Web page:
How much money do I need to visit… USA

Expenses - North America.

Are you thinking how much money you may need to visit the United States? We know that sometimes it is very difficult to find specific information on costs of traveling other countries. That’s why we decided to share our financial summary at the end of each stage of our journey. Here’s the second part – USA.

How count the expenses?

As we reported in our financial report from Canada, before traveling around the world we estimated budgets. One general budget for the entire trip, and the budgets for individual countries or stages of the journey. All were rough and not too detailed estimates. We focused more on total spendings in each country than a daily limit. We didn’t count flights between the continents, as we bought those tickets beforehand.

From the first day of our trip we were noting all our expenses: accommodation, travel, shopping, tickets to tourist attractions, and so on. Every week we try to verify if we’re not spending too much.

Currently, we have more than half of our trip around the world past us, so we systematically analyze financially each of the stages. This way we know how much our estimates had worked or not.

Summary of our spending in the US

All the amounts are in US dollars (USD). The current average exchange rate of about 0.88 EUR.

We divided the expenses into several categories, as seen in the following diagram:

Accommodation includes accommodation costs: renting a room in New York and New Orleans through (you’ll get 35 USD discount if you’ll register using this link), a night at a hotel in Reno, a room on the route between Kings Canyon and Sequoia NP, camping in Death Valley and Page in Arizona, accommodation at a motel on Route 66 and night in Los Angeles on the way to Fiji. The vast part of our accommodation was through CouchSurfing (also sleeping in the car during National Parks round trip), so total accommodation costs are only about 12% of all spendings in the United States.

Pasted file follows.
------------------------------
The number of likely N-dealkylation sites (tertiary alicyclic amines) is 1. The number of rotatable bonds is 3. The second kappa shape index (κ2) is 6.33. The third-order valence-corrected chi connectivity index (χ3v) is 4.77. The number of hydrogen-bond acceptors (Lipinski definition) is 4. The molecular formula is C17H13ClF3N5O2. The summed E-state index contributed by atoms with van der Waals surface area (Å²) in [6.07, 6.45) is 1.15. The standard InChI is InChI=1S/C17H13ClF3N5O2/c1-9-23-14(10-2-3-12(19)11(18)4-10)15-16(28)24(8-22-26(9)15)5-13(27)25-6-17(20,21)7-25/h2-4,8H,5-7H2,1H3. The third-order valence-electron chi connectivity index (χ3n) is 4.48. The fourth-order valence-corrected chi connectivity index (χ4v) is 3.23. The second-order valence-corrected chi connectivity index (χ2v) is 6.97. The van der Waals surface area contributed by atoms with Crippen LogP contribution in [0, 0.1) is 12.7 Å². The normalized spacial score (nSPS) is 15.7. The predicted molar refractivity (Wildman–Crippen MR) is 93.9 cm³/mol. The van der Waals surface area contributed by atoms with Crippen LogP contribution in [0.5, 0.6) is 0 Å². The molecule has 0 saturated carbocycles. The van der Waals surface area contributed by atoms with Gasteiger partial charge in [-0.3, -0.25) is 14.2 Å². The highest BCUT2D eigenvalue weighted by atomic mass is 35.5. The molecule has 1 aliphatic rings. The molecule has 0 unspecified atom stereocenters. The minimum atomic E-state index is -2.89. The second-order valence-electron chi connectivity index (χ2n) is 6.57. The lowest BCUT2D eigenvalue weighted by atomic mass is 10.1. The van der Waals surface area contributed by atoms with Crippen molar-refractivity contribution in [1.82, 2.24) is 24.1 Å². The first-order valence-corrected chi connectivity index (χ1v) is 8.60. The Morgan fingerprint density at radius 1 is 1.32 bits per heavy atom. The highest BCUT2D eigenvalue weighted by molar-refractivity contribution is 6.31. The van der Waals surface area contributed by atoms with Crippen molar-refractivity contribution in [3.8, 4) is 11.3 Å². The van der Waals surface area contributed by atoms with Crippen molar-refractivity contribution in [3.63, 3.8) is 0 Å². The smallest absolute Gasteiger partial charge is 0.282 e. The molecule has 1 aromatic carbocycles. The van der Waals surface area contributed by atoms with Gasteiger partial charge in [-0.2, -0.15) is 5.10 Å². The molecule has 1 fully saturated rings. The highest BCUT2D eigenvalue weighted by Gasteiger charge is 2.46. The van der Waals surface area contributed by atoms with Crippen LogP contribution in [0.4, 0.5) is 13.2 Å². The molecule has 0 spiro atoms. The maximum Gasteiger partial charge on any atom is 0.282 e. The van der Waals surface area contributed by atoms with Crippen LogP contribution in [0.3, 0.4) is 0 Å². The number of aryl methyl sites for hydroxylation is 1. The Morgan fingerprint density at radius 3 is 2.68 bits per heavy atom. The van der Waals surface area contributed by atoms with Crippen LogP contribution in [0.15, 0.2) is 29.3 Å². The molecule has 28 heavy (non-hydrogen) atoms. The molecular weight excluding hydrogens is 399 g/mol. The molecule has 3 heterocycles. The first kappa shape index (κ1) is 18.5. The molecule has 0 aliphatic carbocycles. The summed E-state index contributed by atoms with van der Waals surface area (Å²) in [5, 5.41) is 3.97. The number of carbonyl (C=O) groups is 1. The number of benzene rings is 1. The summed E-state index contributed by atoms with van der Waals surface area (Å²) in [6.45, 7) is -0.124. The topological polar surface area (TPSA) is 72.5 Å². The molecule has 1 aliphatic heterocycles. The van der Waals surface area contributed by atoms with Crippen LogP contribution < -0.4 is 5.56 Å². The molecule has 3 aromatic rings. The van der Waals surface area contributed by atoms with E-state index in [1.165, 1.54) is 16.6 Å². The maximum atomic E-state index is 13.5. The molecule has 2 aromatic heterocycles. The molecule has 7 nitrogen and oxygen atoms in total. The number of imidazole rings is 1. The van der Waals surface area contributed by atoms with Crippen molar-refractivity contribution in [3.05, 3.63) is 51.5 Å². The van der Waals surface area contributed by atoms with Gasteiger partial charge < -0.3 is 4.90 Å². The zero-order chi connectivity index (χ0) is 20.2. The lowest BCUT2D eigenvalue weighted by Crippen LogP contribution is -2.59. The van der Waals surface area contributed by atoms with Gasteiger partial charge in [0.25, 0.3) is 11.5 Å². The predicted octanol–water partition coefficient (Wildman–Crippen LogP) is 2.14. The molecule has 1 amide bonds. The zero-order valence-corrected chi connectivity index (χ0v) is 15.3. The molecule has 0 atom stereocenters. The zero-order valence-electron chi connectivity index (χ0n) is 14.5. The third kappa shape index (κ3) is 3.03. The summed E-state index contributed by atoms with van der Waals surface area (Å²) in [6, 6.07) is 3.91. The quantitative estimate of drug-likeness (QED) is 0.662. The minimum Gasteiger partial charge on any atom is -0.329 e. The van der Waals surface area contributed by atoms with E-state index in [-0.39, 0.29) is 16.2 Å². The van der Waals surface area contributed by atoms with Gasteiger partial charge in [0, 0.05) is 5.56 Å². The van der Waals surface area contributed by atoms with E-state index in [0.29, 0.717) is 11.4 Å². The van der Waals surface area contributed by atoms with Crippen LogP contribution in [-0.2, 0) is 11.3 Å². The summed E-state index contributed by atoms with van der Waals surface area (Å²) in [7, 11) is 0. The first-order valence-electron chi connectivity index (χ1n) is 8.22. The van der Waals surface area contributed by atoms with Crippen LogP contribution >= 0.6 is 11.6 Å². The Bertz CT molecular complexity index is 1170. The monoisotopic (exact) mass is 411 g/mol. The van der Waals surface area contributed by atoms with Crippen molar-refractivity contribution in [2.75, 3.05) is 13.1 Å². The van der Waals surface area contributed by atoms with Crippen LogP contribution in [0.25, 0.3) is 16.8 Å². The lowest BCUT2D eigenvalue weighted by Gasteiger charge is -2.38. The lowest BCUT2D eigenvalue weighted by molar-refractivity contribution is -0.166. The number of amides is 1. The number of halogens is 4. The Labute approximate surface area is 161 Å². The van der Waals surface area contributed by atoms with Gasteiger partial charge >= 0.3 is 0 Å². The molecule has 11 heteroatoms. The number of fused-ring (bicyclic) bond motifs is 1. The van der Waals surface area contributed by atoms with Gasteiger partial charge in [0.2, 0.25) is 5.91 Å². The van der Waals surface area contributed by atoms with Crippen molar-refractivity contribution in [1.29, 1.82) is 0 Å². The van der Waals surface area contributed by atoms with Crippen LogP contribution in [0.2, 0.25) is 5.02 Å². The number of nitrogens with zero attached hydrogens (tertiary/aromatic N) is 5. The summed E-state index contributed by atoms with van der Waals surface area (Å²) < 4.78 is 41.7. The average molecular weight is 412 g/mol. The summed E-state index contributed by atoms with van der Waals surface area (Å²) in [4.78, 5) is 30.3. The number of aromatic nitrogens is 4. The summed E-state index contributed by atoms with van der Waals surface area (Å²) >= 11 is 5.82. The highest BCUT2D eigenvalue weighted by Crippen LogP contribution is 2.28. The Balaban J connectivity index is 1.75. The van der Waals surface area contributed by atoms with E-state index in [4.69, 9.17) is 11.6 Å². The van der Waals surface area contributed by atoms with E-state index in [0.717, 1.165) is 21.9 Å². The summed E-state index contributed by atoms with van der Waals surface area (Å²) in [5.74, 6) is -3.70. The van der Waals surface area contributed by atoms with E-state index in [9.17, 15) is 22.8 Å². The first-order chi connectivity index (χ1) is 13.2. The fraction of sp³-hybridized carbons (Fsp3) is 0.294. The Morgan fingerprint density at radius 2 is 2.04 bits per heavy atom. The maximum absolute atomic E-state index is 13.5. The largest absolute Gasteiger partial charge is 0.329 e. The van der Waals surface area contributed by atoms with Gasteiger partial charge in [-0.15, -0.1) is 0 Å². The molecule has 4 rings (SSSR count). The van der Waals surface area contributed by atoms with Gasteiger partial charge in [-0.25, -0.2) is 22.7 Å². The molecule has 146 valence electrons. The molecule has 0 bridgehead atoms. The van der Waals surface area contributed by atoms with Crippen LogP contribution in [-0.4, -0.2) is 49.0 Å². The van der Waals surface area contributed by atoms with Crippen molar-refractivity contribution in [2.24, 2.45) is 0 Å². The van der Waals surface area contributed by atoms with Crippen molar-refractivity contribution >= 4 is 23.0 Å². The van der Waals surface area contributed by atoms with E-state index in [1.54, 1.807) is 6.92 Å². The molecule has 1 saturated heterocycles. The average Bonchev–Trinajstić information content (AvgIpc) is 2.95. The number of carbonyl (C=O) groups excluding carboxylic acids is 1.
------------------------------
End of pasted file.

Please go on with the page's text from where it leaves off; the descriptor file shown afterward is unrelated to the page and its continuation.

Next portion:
Transportation includes all public transport tickets, buses/flights and car rentals. This is the almost half of our expenses in the United States. The biggest cost in this category were flight tickets (3 flights, totaling more than 700 USD) and renting a car twice (about 980 USD including fuel and insurance).

For food, we spent a total of 31% of expenses in the US (similar as in Canada). We tried to save and prepare meals yourself, so 15.7% spendings fall into Groceries category.

Other food-related expenses cover 15.6% spent in Restaurants category. It includes all the expenses for food when traveling or when we didn’t have the possibility to cook at home. Likewise, this category covers going out for a beer in the pub, delicious oysters in New Orleans or the occasional ice cream or coffee and cake.

In the Entertainment category we count: admission to the National Parks (Annual Pass) and Antelope Canyon, tickets to attractions (eg. One World Trade Center and bull riding in Page, Arizona), as well as trips to the swamps of Louisiana and the Florida Everglades and small gambling casino in Reno. This category covers a total of only 9% of our total spendings in the United States.

The last category Other is only 2.6% of our costs, and it includes things like laundry, buying cosmetics, ATM commissions, small gifts for the Couchsurfing hosts or the purchase of tourist stove with gas canisters before going to the National Parks, or shower in the Bryce National Park.

Budget or extravagance?

Here is a small list of cost for all categories, in three different variants assumed by us:

Average spendings (in USD)
Category Budget Extravaganza Our expenses
Accommodation (per room/bed) 0-30 50+ 42
Transportation (daily per person) 0-10 25+ 17
Groceries (daily per person) 5-10 ? 6
Restaurants/Eating out (meal per person) 0 20+ 12
Entertainment (attraction per person) 0 30+ 22
Other (per expense) 0 10+ 11


Traveling on a budget, or “I want to see things, but I don’t have a lot of money to spend”:

Accomodation: Aiming for the cheapest, so Couchsurfing or dorms/hostels. In the US, most of our accommodation was Couchsurfing. Besides the big cities, such as New York or San Francisco, there were no bigger problems with finding a host. In large cities, you need more patience and start searching in advance.

Transportation: Hitch-hiking (although it can be really difficult because it’s prohibited in most of the states or allowed only on certain roads), and in the cities mostly walking, with only minimal use of public transport.

Food: Preparing the food for yourself and buying only the most needed foods. In the US, in almost every town you can find a large discount store or shop, where food prices are quite affordable.